24 March 2023,
24.3. – 9.4.2023
Daily 12–7 pm
closed on mondays
How does the history of image printing influence our visual memory? Why is art afraid of being decorative? And what do monkeys have to do with our self-perception? Covering more than 600 square metres, Elisabeth Ehmann’s cosmos of animals, faces, and kaleidoscopic landscapes comprises around 30 sculptures, collages, and installation elements. Though the show’s catchy aesthetic might seem harmless at first, it takes viewers on a journey through the history of images and shows us how our ways of seeing have been conditioned along the way.
The eponymous monkey appears not only as a representational motif in various guises, but also as a metaphor: both similar to humans and yet ‘other’, it stands for shortcomings in human self-awareness and the indissoluble gap between how we perceive ourselves and how we are perceived by others. Perceptual shifts also lie in wait as we look at the artist’s collages, some of which span several metres. On closer inspection, their richness of detail transpires as a journey through the history of image reproduction, from historical encyclopaedias and 1970s porn magazines to the latest catalogues of international auction houses. The conjunction of these pictorial sources originating from archives, antiquarian bookshops, and magazine racks does not just amount to a form of sampling, but rather offers insights into the evolution of representational forms, printing processes, and paper properties – in short, into the development of image printing. In an expansion of traditional analogue techniques, we see digitised collage motifs printed on fabrics made from recycled plastic bottles or bronze casts in versions made from wood-based polymers. They exemplify contemporary, technologically innovative, and sustainable image-making.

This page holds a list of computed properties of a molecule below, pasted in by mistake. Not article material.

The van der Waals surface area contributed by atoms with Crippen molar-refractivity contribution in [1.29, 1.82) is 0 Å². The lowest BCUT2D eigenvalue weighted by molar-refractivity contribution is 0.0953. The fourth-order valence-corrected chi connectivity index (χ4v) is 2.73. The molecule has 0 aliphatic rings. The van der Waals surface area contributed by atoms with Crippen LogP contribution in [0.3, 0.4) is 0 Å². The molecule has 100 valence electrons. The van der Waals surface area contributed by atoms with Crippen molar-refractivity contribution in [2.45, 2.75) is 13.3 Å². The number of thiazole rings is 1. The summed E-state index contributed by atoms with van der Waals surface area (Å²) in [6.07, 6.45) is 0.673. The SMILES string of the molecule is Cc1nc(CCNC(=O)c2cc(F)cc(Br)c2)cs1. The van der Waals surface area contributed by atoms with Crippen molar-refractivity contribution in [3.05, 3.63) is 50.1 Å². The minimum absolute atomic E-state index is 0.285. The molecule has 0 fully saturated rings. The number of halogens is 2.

Originally trained as a graphic designer, Ehmann came to fine art as something of an outsider. She thus explores the conventional idea of the artist’s role while challenging the boundaries of the concept of art by incorporating cross-disciplinary elements. We can see an embodiment of this approach in the exhibition’s replica of her studio, where visitors can experiment with her tools and materials, and especially in the laid dining table, which works both as an installation and a setting where supper evenings are held in the exhibition.
The Danish cooking project Camillo’s Kitchen will host a series of themed dinner parties. Here, guests can come together in a light-hearted atmosphere accentuated by performative elements at and around the table. A multi-course Mediterranean soul food menu with lots of greens, salads, fruit, salsa, pesto, herbs – and bread, fish, meat & sweets awaits the dinner guests.
A part of Berlin’s early industrial history, Kühlhaus Berlin is an open space for art, concerts, and events in the former ice factory of the Society for Market Halls and Cold Storage.
We would like to thank Ruinart for their kind support of the opening evening.
The Jungle Dinners take place on four evenings as part of the exhibition Not Only Monkeys. The four-course Mediterranean soul food menu gets people talking to each other and takes them on a journey to the sun. Served alongside sharing plates are individual platters of colorful vegetables and salads, homemade salsas and pestos, fresh herbs, and fish and meat (vegetarian options available). A sweet finale will tickle the palate.
Camillo’s Kitchen is Helle Marietta and Jørgen Smidstrup. We have hosted pop-up dinners in Berlin, Copenhagen, Bogotá, Bern, Verona and other fantastic locations and are running a restaurant in Denmark in summer.
26.3. / 31.3. / 1.4. / 7.4.
+49 170 2307910 or +45 40636899 or firstname.lastname@example.org